Monday, July 11, 2011

Interesting Animals: Upside-Down Jellyfish

Cassiopeia in its usual upside-down position

Cassiopeia, better known as the "upside-down jellyfish" is a fascinating species of jellyfish commonly found in waters off the coast of Florida, the Gulf of Mexico, and the Caribbean. It is actually a genus that includes several different species, but their behavior is always the same. The position they are found in is laying on the bottom with bell to the sand and tentacles facing upward. This is because they are providing the tiny algae (zooxanthellae) in their tentacles with sunlight so that they can photosynthesize. This is not the only food source for the jellyfish, however it does provide a significant portion of the jelly's nutritional needs. They also capture plankton using their stinging cells (nematocysts) as is usually expected of a jellyfish. 

This jelly has a healthy crop of algae


These jellyfish are also one of the few jellyfish to have more than one mouth. They have a primary mouth, as well as several lesser ones. Crabs are known for enlisting other species to aide them  and will sometimes carry upside-down jellys around for protection.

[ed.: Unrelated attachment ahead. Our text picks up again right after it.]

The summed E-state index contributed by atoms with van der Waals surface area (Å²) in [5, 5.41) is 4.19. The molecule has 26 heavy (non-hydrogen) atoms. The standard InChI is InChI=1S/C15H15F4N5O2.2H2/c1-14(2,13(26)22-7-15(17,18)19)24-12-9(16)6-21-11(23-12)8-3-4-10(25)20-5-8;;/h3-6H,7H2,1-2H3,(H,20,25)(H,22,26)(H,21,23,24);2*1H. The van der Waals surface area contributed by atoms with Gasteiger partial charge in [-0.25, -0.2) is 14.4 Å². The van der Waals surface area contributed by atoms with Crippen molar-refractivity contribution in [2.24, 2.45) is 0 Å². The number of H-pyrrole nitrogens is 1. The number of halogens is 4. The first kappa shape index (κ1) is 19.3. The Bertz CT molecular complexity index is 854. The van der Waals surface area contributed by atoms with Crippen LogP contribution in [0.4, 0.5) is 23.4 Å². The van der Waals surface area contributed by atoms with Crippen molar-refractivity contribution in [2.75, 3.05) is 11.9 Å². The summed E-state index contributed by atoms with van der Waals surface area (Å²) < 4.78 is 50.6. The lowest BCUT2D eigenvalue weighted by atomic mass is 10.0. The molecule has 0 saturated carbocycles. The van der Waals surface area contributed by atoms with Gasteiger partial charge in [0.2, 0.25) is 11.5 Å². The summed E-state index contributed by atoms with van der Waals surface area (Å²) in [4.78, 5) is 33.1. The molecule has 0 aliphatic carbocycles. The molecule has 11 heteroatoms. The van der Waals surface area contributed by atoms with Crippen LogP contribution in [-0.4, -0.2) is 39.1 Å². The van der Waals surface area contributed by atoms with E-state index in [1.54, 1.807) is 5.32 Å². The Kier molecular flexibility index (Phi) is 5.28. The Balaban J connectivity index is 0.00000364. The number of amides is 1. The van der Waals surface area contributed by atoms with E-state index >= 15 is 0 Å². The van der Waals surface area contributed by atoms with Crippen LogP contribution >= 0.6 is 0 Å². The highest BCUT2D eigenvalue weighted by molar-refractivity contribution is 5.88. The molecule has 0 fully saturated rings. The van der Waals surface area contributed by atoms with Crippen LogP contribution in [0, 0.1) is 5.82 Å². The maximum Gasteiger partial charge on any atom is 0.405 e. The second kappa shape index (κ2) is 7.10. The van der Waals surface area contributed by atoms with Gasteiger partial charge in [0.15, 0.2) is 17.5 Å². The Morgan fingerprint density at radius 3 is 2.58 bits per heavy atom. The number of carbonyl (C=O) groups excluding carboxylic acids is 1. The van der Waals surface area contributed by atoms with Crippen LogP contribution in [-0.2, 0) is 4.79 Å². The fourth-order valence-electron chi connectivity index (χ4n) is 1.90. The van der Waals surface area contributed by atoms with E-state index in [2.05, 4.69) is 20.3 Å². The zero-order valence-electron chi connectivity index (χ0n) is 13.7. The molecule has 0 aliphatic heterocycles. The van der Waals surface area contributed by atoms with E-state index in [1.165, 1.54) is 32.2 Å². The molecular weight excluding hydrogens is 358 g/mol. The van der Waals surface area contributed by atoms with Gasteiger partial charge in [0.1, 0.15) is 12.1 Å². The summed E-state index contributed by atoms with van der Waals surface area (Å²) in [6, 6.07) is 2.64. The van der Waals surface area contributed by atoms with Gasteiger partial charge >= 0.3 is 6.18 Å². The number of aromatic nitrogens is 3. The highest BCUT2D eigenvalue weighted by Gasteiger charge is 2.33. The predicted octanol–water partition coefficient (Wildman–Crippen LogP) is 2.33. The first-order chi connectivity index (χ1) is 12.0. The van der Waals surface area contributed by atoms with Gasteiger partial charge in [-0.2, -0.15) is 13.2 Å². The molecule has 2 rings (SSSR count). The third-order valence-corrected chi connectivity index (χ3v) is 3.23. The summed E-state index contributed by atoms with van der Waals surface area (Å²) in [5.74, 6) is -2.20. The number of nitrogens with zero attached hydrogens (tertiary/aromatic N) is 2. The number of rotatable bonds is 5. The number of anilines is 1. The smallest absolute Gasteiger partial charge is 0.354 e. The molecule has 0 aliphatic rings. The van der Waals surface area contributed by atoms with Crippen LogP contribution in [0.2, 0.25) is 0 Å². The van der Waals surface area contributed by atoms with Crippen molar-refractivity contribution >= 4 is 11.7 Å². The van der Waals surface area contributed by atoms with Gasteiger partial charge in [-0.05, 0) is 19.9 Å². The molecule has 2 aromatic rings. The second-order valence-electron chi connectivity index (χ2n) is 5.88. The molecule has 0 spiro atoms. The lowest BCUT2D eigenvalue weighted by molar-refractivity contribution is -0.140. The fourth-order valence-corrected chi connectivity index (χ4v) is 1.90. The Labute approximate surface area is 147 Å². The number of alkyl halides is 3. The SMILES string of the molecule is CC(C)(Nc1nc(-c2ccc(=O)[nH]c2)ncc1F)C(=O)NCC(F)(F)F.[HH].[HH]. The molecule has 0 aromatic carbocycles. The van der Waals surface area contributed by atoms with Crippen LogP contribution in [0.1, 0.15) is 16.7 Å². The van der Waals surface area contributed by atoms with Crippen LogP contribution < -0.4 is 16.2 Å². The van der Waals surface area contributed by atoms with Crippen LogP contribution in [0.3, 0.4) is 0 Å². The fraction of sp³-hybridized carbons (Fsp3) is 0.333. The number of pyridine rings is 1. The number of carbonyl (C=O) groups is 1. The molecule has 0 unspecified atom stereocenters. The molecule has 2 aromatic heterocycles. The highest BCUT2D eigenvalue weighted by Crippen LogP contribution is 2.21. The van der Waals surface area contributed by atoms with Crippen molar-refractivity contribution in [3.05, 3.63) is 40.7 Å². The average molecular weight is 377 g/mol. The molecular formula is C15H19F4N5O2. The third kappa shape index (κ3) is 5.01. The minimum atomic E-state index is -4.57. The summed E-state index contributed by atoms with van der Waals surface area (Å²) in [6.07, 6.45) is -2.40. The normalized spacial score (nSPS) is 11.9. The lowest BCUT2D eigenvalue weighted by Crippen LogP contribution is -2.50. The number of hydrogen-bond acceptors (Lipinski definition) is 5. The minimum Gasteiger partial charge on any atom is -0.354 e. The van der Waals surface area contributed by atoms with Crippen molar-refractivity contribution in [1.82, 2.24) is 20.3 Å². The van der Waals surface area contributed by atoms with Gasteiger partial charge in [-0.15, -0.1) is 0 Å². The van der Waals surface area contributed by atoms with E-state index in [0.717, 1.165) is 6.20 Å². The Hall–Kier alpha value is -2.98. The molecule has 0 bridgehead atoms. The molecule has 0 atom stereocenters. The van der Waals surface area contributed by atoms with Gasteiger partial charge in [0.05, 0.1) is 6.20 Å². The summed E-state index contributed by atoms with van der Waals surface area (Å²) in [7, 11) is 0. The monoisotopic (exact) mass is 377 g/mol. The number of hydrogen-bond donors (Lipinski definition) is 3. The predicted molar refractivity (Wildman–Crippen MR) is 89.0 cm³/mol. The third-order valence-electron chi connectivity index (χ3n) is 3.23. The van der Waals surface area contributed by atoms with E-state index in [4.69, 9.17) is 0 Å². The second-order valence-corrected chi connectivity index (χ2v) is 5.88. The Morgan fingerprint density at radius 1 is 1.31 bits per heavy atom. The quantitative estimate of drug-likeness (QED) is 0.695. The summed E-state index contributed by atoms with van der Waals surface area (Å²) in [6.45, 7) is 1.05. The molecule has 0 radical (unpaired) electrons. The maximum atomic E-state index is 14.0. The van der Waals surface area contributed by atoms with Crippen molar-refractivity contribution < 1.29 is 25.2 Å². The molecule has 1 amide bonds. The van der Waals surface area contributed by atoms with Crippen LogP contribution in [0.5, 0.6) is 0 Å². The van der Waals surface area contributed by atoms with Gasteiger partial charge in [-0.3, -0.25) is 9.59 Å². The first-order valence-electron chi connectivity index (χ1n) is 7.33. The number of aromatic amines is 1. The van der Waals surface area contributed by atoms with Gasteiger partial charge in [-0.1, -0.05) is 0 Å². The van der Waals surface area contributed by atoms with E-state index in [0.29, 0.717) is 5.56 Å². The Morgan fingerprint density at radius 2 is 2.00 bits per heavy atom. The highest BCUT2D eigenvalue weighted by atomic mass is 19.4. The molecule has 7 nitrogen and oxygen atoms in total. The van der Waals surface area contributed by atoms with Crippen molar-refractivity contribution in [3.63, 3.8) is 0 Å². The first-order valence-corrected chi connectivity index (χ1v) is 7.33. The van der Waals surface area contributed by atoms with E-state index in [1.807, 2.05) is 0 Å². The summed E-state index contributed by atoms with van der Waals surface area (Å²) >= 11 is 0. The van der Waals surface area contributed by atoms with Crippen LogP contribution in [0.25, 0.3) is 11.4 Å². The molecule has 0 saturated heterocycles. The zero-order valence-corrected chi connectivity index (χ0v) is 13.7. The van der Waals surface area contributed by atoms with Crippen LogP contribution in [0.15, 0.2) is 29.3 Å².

If disturbed, they will swim away in the same position. As far as I know, they never voluntarily turn over to the more usually seen orientation of the Medusa stage of Cnidarians (bell up, tentacles down). They are only found in shallow water so that they can provide enough sunlight to their algae and are a common sight in Mangrove swamps. I observed these creatures in the wild during a trip to Florida.

Images are from Wikimedia Commons under a creative commons license: one, two

1 comment:

  1. We saw a lot of these today.. watched them swim around.. very cool!